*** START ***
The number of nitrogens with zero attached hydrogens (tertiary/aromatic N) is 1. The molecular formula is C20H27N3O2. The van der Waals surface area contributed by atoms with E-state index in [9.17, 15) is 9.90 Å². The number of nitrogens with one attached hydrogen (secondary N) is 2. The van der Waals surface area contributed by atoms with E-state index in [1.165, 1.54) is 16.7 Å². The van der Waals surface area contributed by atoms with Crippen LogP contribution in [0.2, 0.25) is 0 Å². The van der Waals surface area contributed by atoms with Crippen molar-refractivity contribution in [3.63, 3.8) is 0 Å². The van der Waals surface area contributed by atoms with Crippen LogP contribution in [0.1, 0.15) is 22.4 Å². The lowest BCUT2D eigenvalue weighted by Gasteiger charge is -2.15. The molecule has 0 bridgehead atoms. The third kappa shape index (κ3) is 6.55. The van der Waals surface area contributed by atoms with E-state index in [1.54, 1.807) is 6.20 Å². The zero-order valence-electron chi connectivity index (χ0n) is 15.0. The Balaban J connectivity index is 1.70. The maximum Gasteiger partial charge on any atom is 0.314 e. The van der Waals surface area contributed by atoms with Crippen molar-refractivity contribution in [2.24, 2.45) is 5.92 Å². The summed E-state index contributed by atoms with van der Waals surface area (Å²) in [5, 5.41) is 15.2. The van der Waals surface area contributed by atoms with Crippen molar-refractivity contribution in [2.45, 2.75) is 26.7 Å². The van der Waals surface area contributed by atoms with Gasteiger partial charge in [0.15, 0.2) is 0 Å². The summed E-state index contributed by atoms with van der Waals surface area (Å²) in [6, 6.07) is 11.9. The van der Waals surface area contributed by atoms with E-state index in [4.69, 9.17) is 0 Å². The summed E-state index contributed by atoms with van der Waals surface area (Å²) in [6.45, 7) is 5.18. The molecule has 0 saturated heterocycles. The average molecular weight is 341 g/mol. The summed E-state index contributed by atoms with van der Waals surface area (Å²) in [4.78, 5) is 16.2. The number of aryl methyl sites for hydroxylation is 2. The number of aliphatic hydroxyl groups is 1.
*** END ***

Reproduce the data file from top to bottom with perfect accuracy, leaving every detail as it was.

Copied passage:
The number of nitrogens with zero attached hydrogens (tertiary/aromatic N) is 1. The molecular formula is C20H27N3O2. The van der Waals surface area contributed by atoms with E-state index in [9.17, 15) is 9.90 Å². The number of nitrogens with one attached hydrogen (secondary N) is 2. The van der Waals surface area contributed by atoms with E-state index in [1.165, 1.54) is 16.7 Å². The van der Waals surface area contributed by atoms with Crippen LogP contribution in [0.2, 0.25) is 0 Å². The van der Waals surface area contributed by atoms with Crippen molar-refractivity contribution in [3.63, 3.8) is 0 Å². The van der Waals surface area contributed by atoms with Crippen LogP contribution in [0.1, 0.15) is 22.4 Å². The lowest BCUT2D eigenvalue weighted by Gasteiger charge is -2.15. The molecule has 0 bridgehead atoms. The third kappa shape index (κ3) is 6.55. The van der Waals surface area contributed by atoms with E-state index in [1.54, 1.807) is 6.20 Å². The zero-order valence-electron chi connectivity index (χ0n) is 15.0. The Balaban J connectivity index is 1.70. The maximum Gasteiger partial charge on any atom is 0.314 e. The van der Waals surface area contributed by atoms with Crippen molar-refractivity contribution in [2.24, 2.45) is 5.92 Å². The summed E-state index contributed by atoms with van der Waals surface area (Å²) in [5, 5.41) is 15.2. The van der Waals surface area contributed by atoms with Crippen molar-refractivity contribution in [2.45, 2.75) is 26.7 Å². The van der Waals surface area contributed by atoms with Gasteiger partial charge in [0.15, 0.2) is 0 Å². The summed E-state index contributed by atoms with van der Waals surface area (Å²) in [6, 6.07) is 11.9. The van der Waals surface area contributed by atoms with E-state index in [4.69, 9.17) is 0 Å². The summed E-state index contributed by atoms with van der Waals surface area (Å²) in [6.45, 7) is 5.18. The molecule has 0 saturated heterocycles. The average molecular weight is 341 g/mol. The summed E-state index contributed by atoms with van der Waals surface area (Å²) in [4.78, 5) is 16.2. The number of aryl methyl sites for hydroxylation is 2. The number of aliphatic hydroxyl groups is 1.